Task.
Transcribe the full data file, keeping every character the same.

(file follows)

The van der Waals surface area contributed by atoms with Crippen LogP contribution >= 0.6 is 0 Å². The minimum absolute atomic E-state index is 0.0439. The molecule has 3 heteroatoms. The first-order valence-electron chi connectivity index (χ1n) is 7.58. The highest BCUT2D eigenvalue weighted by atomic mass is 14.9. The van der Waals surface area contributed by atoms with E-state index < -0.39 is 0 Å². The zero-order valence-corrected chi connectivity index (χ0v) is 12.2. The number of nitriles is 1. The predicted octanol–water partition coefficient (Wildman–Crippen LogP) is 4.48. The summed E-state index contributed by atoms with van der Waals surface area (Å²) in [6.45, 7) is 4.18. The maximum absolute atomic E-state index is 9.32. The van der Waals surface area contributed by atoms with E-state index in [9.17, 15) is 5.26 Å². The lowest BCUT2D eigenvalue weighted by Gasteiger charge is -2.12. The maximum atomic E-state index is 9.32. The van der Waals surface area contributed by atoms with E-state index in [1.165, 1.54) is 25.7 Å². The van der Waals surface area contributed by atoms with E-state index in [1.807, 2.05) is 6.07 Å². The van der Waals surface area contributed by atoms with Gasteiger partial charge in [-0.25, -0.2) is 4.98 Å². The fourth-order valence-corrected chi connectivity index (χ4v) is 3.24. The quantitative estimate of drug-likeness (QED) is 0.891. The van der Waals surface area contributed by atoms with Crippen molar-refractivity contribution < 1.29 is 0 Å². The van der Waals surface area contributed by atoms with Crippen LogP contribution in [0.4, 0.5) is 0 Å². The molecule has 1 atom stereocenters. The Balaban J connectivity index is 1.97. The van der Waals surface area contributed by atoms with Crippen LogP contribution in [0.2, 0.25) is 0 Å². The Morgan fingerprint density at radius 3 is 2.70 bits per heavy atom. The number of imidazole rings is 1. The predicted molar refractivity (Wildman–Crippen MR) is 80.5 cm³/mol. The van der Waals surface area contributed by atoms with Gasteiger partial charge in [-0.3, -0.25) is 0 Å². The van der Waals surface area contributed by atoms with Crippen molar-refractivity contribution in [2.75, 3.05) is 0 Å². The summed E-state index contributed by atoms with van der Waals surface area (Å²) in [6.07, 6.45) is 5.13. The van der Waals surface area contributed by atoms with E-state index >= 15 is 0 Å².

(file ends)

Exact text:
The van der Waals surface area contributed by atoms with Crippen LogP contribution >= 0.6 is 0 Å². The minimum absolute atomic E-state index is 0.0439. The molecule has 3 heteroatoms. The first-order valence-electron chi connectivity index (χ1n) is 7.58. The highest BCUT2D eigenvalue weighted by atomic mass is 14.9. The van der Waals surface area contributed by atoms with E-state index < -0.39 is 0 Å². The zero-order valence-corrected chi connectivity index (χ0v) is 12.2. The number of nitriles is 1. The predicted octanol–water partition coefficient (Wildman–Crippen LogP) is 4.48. The summed E-state index contributed by atoms with van der Waals surface area (Å²) in [6.45, 7) is 4.18. The maximum absolute atomic E-state index is 9.32. The van der Waals surface area contributed by atoms with E-state index in [9.17, 15) is 5.26 Å². The lowest BCUT2D eigenvalue weighted by Gasteiger charge is -2.12. The maximum atomic E-state index is 9.32. The van der Waals surface area contributed by atoms with E-state index in [1.165, 1.54) is 25.7 Å². The van der Waals surface area contributed by atoms with E-state index in [1.807, 2.05) is 6.07 Å². The van der Waals surface area contributed by atoms with Gasteiger partial charge in [-0.25, -0.2) is 4.98 Å². The fourth-order valence-corrected chi connectivity index (χ4v) is 3.24. The quantitative estimate of drug-likeness (QED) is 0.891. The van der Waals surface area contributed by atoms with Crippen molar-refractivity contribution < 1.29 is 0 Å². The van der Waals surface area contributed by atoms with Crippen LogP contribution in [0.4, 0.5) is 0 Å². The molecule has 1 atom stereocenters. The Balaban J connectivity index is 1.97. The van der Waals surface area contributed by atoms with Crippen LogP contribution in [0.2, 0.25) is 0 Å². The Morgan fingerprint density at radius 3 is 2.70 bits per heavy atom. The number of imidazole rings is 1. The predicted molar refractivity (Wildman–Crippen MR) is 80.5 cm³/mol. The van der Waals surface area contributed by atoms with Gasteiger partial charge in [-0.3, -0.25) is 0 Å². The van der Waals surface area contributed by atoms with Crippen molar-refractivity contribution in [2.75, 3.05) is 0 Å². The summed E-state index contributed by atoms with van der Waals surface area (Å²) in [6.07, 6.45) is 5.13. The van der Waals surface area contributed by atoms with E-state index >= 15 is 0 Å².